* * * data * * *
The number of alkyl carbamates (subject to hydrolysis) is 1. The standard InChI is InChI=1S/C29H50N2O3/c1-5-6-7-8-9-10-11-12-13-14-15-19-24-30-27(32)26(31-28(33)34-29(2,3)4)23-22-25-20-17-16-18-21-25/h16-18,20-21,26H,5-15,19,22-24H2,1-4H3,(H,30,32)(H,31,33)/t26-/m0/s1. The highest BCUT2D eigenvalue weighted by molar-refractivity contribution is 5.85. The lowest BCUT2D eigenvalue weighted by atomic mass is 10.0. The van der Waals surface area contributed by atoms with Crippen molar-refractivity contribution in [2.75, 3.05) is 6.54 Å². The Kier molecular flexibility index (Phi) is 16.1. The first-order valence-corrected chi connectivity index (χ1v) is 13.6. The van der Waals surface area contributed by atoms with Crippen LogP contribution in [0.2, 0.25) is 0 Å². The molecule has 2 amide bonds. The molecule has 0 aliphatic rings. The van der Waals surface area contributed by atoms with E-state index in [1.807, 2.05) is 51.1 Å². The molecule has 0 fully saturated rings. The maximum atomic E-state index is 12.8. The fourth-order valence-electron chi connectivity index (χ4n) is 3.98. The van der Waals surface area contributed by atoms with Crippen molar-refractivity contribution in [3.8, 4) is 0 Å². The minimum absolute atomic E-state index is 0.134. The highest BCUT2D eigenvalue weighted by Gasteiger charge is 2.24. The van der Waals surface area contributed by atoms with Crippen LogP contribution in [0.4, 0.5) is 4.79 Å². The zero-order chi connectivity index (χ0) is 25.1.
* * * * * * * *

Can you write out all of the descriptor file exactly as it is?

The number of alkyl carbamates (subject to hydrolysis) is 1. The standard InChI is InChI=1S/C29H50N2O3/c1-5-6-7-8-9-10-11-12-13-14-15-19-24-30-27(32)26(31-28(33)34-29(2,3)4)23-22-25-20-17-16-18-21-25/h16-18,20-21,26H,5-15,19,22-24H2,1-4H3,(H,30,32)(H,31,33)/t26-/m0/s1. The highest BCUT2D eigenvalue weighted by molar-refractivity contribution is 5.85. The lowest BCUT2D eigenvalue weighted by atomic mass is 10.0. The van der Waals surface area contributed by atoms with Crippen molar-refractivity contribution in [2.75, 3.05) is 6.54 Å². The Kier molecular flexibility index (Phi) is 16.1. The first-order valence-corrected chi connectivity index (χ1v) is 13.6. The van der Waals surface area contributed by atoms with Crippen LogP contribution in [0.2, 0.25) is 0 Å². The molecule has 2 amide bonds. The molecule has 0 aliphatic rings. The van der Waals surface area contributed by atoms with E-state index in [1.807, 2.05) is 51.1 Å². The molecule has 0 fully saturated rings. The maximum atomic E-state index is 12.8. The fourth-order valence-electron chi connectivity index (χ4n) is 3.98. The van der Waals surface area contributed by atoms with Crippen molar-refractivity contribution in [3.8, 4) is 0 Å². The minimum absolute atomic E-state index is 0.134. The highest BCUT2D eigenvalue weighted by Gasteiger charge is 2.24. The van der Waals surface area contributed by atoms with Crippen LogP contribution in [0.4, 0.5) is 4.79 Å². The zero-order chi connectivity index (χ0) is 25.1.